|Any friends, apps or pages you’ve hidden from your News Feed.
|The place you added to hometown in the About section of your timeline (profile).
|A list of addresses where you’ve logged into your Facebook account.
|The last location associated with an update.
|Likes on Other’s Posts
|Posts, photos or other content you’ve liked.
|Likes on Your Posts from others
|Likes on your own posts, photos or other content.
|Likes on Other Sites
|Likes you’ve made on other sites off of Facebook.
|The language you see on Facebook is based on where you’re located.
|IP address, date and time associated with logins to your Facebook account.
|IP address, date and time associated with logouts from your Facebook account.
|Archive of messages you’ve sent and received on Facebook.
|The name on your Facebook account.
|Any changes you’ve made to the original name you used when you signed up for Facebook.
|Networks (affiliations with schools or workplaces) that you belong to on Facebook.
|Any notes you’ve written and published to your account.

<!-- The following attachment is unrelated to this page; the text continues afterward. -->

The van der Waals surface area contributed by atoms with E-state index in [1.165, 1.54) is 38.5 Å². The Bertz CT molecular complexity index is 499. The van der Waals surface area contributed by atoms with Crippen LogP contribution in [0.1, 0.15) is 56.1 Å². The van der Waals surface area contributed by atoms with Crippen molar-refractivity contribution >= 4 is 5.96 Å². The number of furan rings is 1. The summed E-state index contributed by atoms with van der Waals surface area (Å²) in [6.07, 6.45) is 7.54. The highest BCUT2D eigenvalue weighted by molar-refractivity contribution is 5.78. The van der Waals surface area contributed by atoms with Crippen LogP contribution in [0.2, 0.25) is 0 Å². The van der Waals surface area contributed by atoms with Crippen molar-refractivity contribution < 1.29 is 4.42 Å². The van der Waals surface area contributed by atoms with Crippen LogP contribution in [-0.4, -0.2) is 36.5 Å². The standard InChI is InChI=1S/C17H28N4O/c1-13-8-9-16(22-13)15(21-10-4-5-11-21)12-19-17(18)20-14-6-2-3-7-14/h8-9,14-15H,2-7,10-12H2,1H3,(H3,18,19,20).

|A list of all your notifications and whether you have email and text enabled or disabled for each.
|Pages You Admin
|A list of pages you admin.
|Mobile phone numbers you’ve added to your account.
|Any photos you’ve uploaded to your account.
|Badges you’ve added to your account.
|A list of who’s poked you and who you’ve poked.
|Any information you added to Political Views in the About section of timeline.
|Anything you posted to your own timeline, like photos, videos and status updates.
|Posts by Others
|Anything you posted to someone else’s timeline (profile), like photos, videos and status updates.
|Actions you’ve taken and interactions you’ve recently had.
|The date you joined Facebook.
|The information you added to Religious Views in the About section of your timeline.
|The screen names you’ve added to your account, and the service they’re associated with. You can also see if they’re hidden or visible on your account.
|Searches you’ve made on Facebook.
|The languages you added to Spoken Languages in the About section of your timeline.
|Any status updates you’ve posted.
|A list of people who are subscribed to you.
|A list of people you subscribe to.
|Tag Suggestions Template
|A unique number based on a comparison of the photos you’re tagged in. We use this template to help your friends tag you in the photos they upload.
|Any information you’ve added to Work in the About section of your timeline.
|Videos you’ve posted.
BibliographyBibliography called, but no references